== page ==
Our plays are very much our children. Like our children, it takes a village to make them grow.

Your village are your connections, your theatrical friends and supporters who have nurtured you and encouraged your work all along. And it’s also the new people you’re meeting all the time, through your networking, pitching, and writers’ groups and classes.

I challenge you to go bigger this year – network more, submit more, learn more, write more. And don’t let the money blues, or the not enough time blues, get you down. Know that at a certain point it really is a numbers game, and if you keep at it you’re improving your odds all the time.

Just keep showing up.

Your real enemy is your own insecurity, your own sense of lack, your own depression or even despair. Sometimes it’s so damn difficult to keep submitting, to keep smiling, to keep trying. Despite yourself,  you are tempted to agree that theater is too hard right now to do.

That’s when you need to lean on people who truly know you and like your work – your Village. People who are in the same place and understand the struggle.

And by the way, a village isn’t a town or a city. They’re too big. Some online theater sites feel like cities,  so crowded and big. You want people to know you, who want to journey alongside you as you move your work forward. A village is your small group, your peers, your peeps.


CreateTheater is a Village


I’ve envisioned my community as a village where people can connect online, take classes online, and network online, to make meaningful ties with other writers and theater industry pros who are part of my theater community in NYC. It’s a village, not a city.

But if you’re a person who likes that “small town” feeling of knowing others and being known, then subscribe to our newsletter. Join in our community and take free classes that will come with the membership opening soon. Meet people along the way who are dreaming as big as you are.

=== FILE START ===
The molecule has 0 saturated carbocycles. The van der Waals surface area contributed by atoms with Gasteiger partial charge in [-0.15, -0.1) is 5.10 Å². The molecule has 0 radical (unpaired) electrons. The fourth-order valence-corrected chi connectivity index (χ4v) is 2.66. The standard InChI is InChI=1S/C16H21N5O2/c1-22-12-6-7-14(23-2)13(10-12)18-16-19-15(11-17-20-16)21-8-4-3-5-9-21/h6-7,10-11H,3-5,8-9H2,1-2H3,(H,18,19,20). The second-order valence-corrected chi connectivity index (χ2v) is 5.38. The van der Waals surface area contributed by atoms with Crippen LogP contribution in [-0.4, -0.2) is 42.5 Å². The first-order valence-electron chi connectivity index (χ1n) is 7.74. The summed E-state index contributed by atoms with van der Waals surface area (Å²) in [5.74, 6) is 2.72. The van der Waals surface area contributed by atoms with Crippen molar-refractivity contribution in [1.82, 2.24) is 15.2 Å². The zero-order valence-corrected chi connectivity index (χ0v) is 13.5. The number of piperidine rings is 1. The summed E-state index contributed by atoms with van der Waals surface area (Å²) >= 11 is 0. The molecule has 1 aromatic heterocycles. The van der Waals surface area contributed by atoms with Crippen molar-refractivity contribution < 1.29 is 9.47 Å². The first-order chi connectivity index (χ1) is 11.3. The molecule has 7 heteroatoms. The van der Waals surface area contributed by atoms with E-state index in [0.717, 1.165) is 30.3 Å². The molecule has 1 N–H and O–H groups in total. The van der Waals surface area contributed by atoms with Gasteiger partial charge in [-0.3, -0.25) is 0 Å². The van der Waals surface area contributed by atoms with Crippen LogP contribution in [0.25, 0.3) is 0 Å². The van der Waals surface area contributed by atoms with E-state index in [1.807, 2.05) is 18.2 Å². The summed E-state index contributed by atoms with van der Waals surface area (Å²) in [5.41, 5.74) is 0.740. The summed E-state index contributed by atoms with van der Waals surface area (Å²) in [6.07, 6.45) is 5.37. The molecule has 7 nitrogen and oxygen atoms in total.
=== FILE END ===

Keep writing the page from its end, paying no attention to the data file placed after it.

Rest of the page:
I’m planning more for you coming soon.

Make friends in the industry online. Join the CreateTheater village.

Cate Cammarata is an excellent coach who has helped and encouraged me every
step of the way, since I first worked with her, when she was the dramaturg for the
developmental reading of my show, CRUDE-The Musical, at the 2016 New York
Musical Festival. This past year, CRUDE-The Climate Change Musical premiered at the Cape Cod
Theatre Company, Oct. 10 – Nov. 10, 2019. The show ran for five weeks, with 17
performances, and generated great publicity. I can’t thank Cate enough for her
expert coaching, over the past 3 years, as I worked to improve the arc of the script.
She’s taught me so much about the industry, about producing and about networking.
Cate has also helped me with specific networking opportunities.
I highly recommend Cate Cammarata as a fine coach for any writer looking to
succeed in the theater industry.

— Maureen Condon, Playwright & Composer

I believe a Mastermind group is essential – for the support, ideas generated, the encouragement, the accountability, the important friendships formed and for a sense of belonging in the theater, whether or not we’ve been produced. Cate’s Mastermind, in particular, is extremely helpful.  Cate knows her stuff and gently pushes us forward, stepping in to help when needed.  She is passionate about getting work onto a stage. She makes you believe it’s not “if” but “when”.”

— Jarlath Barsanti Jacobs, Playwright